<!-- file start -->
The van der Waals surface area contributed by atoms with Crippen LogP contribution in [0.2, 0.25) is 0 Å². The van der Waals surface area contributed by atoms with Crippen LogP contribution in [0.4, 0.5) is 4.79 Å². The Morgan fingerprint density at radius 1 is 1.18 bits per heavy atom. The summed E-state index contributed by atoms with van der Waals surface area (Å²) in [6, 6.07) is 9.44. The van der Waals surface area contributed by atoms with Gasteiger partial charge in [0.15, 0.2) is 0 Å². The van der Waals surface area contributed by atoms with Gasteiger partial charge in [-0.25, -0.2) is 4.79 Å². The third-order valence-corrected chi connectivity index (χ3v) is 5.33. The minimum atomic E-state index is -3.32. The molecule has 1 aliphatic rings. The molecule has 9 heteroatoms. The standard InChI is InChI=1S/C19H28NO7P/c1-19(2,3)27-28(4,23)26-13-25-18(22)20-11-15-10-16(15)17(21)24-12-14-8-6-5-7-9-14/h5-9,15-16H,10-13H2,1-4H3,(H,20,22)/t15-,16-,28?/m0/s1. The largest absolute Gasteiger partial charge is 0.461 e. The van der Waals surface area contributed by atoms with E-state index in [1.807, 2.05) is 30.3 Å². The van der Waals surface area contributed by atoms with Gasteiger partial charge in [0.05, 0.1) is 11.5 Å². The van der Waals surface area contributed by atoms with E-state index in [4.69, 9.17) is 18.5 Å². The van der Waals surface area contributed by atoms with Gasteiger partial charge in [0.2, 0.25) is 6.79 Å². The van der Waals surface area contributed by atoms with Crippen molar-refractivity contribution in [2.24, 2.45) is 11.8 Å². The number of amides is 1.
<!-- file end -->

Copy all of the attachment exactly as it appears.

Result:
The van der Waals surface area contributed by atoms with Crippen LogP contribution in [0.2, 0.25) is 0 Å². The van der Waals surface area contributed by atoms with Crippen LogP contribution in [0.4, 0.5) is 4.79 Å². The Morgan fingerprint density at radius 1 is 1.18 bits per heavy atom. The summed E-state index contributed by atoms with van der Waals surface area (Å²) in [6, 6.07) is 9.44. The van der Waals surface area contributed by atoms with Gasteiger partial charge in [0.15, 0.2) is 0 Å². The van der Waals surface area contributed by atoms with Gasteiger partial charge in [-0.25, -0.2) is 4.79 Å². The third-order valence-corrected chi connectivity index (χ3v) is 5.33. The minimum atomic E-state index is -3.32. The molecule has 1 aliphatic rings. The molecule has 9 heteroatoms. The standard InChI is InChI=1S/C19H28NO7P/c1-19(2,3)27-28(4,23)26-13-25-18(22)20-11-15-10-16(15)17(21)24-12-14-8-6-5-7-9-14/h5-9,15-16H,10-13H2,1-4H3,(H,20,22)/t15-,16-,28?/m0/s1. The largest absolute Gasteiger partial charge is 0.461 e. The van der Waals surface area contributed by atoms with E-state index in [1.807, 2.05) is 30.3 Å². The van der Waals surface area contributed by atoms with Gasteiger partial charge in [0.05, 0.1) is 11.5 Å². The van der Waals surface area contributed by atoms with E-state index in [4.69, 9.17) is 18.5 Å². The van der Waals surface area contributed by atoms with Gasteiger partial charge in [0.2, 0.25) is 6.79 Å². The van der Waals surface area contributed by atoms with Crippen molar-refractivity contribution in [2.24, 2.45) is 11.8 Å². The number of amides is 1.